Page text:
|Publication number||US4623076 A|
|Application number||US 06/708,157|
|Publication date||Nov 18, 1986|
|Filing date||Mar 4, 1985|
|Priority date||Mar 4, 1985|
|Publication number||06708157, 708157, US 4623076 A, US 4623076A, US-A-4623076, US4623076 A, US4623076A|
|Original Assignee||David Karpal|
|Export Citation||BiBTeX, EndNote, RefMan|
|Patent Citations (5), Referenced by (17), Classifications (8), Legal Events (3)|
|External Links: USPTO, USPTO Assignment, Espacenet|
This invention relates to container closures, and in particular, to a closure assembly which is adaptable to either equalize the pressures interiorly of the container with those of the atmosphere to prevent the collapsing of the container or to vent a highly pressurized liquid within a sealed container to prevent the discharge of the liquid contained therein.
It has been long recognized that the build up of pressure in a closed container presents a definite hazard and a serious problem to the bottlers, manufacturers and retailers of chemically unstable products that tend to generate or liberate a gas. This is because at worst, an excessive build up of pressure within a closed container can result in serious and sudden container explosion and at least, can result in a sudden and rapid discharge of the nongaseous contents of the container as the interior of the container is brought into communication with the atmospheric air. This later problem is particularly true in opening conventionally bottled or canned carbonated beverages which have been severely agitated.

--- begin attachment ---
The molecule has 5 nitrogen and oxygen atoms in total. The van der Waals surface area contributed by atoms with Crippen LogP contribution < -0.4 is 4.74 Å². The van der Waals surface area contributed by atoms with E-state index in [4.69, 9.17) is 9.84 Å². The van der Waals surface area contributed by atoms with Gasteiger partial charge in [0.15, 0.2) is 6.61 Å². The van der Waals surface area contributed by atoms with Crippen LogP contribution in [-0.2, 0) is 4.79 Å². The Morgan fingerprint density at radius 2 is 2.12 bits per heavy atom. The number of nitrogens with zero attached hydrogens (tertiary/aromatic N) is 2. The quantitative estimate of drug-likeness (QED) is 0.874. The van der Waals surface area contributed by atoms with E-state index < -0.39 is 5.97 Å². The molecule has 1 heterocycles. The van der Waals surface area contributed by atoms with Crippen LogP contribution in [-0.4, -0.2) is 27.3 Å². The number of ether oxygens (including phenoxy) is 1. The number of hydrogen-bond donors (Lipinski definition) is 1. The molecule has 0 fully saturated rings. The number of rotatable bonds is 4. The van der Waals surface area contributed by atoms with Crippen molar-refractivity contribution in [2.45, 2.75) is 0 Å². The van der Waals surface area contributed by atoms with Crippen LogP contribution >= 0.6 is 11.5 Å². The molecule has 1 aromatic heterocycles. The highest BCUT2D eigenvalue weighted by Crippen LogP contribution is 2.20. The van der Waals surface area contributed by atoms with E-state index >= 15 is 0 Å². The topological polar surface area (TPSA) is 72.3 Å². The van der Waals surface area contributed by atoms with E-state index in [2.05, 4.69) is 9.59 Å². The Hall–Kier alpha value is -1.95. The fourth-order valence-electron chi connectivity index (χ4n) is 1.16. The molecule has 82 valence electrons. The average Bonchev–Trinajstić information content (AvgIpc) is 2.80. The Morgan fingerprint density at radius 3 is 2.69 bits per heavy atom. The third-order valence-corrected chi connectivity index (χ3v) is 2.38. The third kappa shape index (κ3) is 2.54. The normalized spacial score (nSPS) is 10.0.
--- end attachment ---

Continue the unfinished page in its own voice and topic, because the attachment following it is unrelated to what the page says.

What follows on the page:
Conversely it has also been recognized, that there are other chemically unstable products that tend to absorb the oxygen from the air space within a closed container thereby creating a partial vacuum within the container which, unless equalized to the external atmosphere pressure, will tend to distort or collapse the container. A similar problem has also been recognized with extracting a liquid from a closed polyethylene container with a straw. Extraction by this method creates an internal vacuum causing the polyethylene container to collapse if its walls are not of sufficient thickness to withstand the pressure differentials.